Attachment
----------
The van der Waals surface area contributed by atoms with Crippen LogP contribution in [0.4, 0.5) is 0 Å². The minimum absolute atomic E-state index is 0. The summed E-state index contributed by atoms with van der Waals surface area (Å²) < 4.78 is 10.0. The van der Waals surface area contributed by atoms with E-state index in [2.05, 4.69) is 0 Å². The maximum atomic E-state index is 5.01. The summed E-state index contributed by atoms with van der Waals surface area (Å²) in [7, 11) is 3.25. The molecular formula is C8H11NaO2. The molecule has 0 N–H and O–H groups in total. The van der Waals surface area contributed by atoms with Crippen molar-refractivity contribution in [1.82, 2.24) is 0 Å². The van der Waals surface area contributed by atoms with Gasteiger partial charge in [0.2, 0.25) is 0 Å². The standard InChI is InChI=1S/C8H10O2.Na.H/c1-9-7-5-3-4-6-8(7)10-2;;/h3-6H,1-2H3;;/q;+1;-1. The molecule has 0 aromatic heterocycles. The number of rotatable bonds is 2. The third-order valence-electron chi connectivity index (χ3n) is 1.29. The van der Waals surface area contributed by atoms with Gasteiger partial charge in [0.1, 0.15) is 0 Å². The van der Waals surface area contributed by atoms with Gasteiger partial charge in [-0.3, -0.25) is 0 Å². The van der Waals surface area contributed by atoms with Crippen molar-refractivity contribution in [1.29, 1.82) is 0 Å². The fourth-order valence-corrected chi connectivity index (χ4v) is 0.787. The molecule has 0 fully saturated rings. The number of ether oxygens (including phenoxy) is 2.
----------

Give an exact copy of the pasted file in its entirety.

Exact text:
The van der Waals surface area contributed by atoms with Crippen LogP contribution in [0.4, 0.5) is 0 Å². The minimum absolute atomic E-state index is 0. The summed E-state index contributed by atoms with van der Waals surface area (Å²) < 4.78 is 10.0. The van der Waals surface area contributed by atoms with E-state index in [2.05, 4.69) is 0 Å². The maximum atomic E-state index is 5.01. The summed E-state index contributed by atoms with van der Waals surface area (Å²) in [7, 11) is 3.25. The molecular formula is C8H11NaO2. The molecule has 0 N–H and O–H groups in total. The van der Waals surface area contributed by atoms with Crippen molar-refractivity contribution in [1.82, 2.24) is 0 Å². The van der Waals surface area contributed by atoms with Gasteiger partial charge in [0.2, 0.25) is 0 Å². The standard InChI is InChI=1S/C8H10O2.Na.H/c1-9-7-5-3-4-6-8(7)10-2;;/h3-6H,1-2H3;;/q;+1;-1. The molecule has 0 aromatic heterocycles. The number of rotatable bonds is 2. The third-order valence-electron chi connectivity index (χ3n) is 1.29. The van der Waals surface area contributed by atoms with Gasteiger partial charge in [0.1, 0.15) is 0 Å². The van der Waals surface area contributed by atoms with Gasteiger partial charge in [-0.3, -0.25) is 0 Å². The van der Waals surface area contributed by atoms with Crippen molar-refractivity contribution in [1.29, 1.82) is 0 Å². The fourth-order valence-corrected chi connectivity index (χ4v) is 0.787. The molecule has 0 fully saturated rings. The number of ether oxygens (including phenoxy) is 2.